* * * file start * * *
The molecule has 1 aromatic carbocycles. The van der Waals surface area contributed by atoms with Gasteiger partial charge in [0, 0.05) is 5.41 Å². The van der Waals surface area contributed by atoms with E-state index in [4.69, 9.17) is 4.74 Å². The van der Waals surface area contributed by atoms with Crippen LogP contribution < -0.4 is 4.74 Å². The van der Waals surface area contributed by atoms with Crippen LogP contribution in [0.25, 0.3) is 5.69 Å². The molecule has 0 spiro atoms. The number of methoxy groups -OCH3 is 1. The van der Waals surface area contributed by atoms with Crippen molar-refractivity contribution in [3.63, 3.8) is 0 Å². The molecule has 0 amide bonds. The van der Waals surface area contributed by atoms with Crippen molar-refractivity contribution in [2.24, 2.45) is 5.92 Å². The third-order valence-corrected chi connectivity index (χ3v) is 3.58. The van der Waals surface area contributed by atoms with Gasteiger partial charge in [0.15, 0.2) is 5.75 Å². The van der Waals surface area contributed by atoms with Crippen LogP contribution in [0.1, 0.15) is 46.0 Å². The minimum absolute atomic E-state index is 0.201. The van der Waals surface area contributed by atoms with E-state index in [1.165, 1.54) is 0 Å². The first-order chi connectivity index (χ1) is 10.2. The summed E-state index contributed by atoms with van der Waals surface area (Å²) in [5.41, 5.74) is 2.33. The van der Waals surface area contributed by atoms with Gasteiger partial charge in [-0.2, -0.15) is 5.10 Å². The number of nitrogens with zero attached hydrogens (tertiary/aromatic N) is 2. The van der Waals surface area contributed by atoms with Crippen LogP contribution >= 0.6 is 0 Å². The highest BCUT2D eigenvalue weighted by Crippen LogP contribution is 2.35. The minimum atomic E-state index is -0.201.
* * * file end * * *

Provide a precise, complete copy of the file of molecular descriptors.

The molecule has 1 aromatic carbocycles. The van der Waals surface area contributed by atoms with Gasteiger partial charge in [0, 0.05) is 5.41 Å². The van der Waals surface area contributed by atoms with E-state index in [4.69, 9.17) is 4.74 Å². The van der Waals surface area contributed by atoms with Crippen LogP contribution < -0.4 is 4.74 Å². The van der Waals surface area contributed by atoms with Crippen LogP contribution in [0.25, 0.3) is 5.69 Å². The molecule has 0 spiro atoms. The number of methoxy groups -OCH3 is 1. The van der Waals surface area contributed by atoms with Crippen molar-refractivity contribution in [3.63, 3.8) is 0 Å². The molecule has 0 amide bonds. The van der Waals surface area contributed by atoms with Crippen molar-refractivity contribution in [2.24, 2.45) is 5.92 Å². The third-order valence-corrected chi connectivity index (χ3v) is 3.58. The van der Waals surface area contributed by atoms with Gasteiger partial charge in [0.15, 0.2) is 5.75 Å². The van der Waals surface area contributed by atoms with Crippen LogP contribution in [0.1, 0.15) is 46.0 Å². The minimum absolute atomic E-state index is 0.201. The van der Waals surface area contributed by atoms with E-state index in [1.165, 1.54) is 0 Å². The first-order chi connectivity index (χ1) is 10.2. The summed E-state index contributed by atoms with van der Waals surface area (Å²) in [5.41, 5.74) is 2.33. The van der Waals surface area contributed by atoms with Gasteiger partial charge in [-0.2, -0.15) is 5.10 Å². The number of nitrogens with zero attached hydrogens (tertiary/aromatic N) is 2. The van der Waals surface area contributed by atoms with Crippen LogP contribution >= 0.6 is 0 Å². The highest BCUT2D eigenvalue weighted by Crippen LogP contribution is 2.35. The minimum atomic E-state index is -0.201.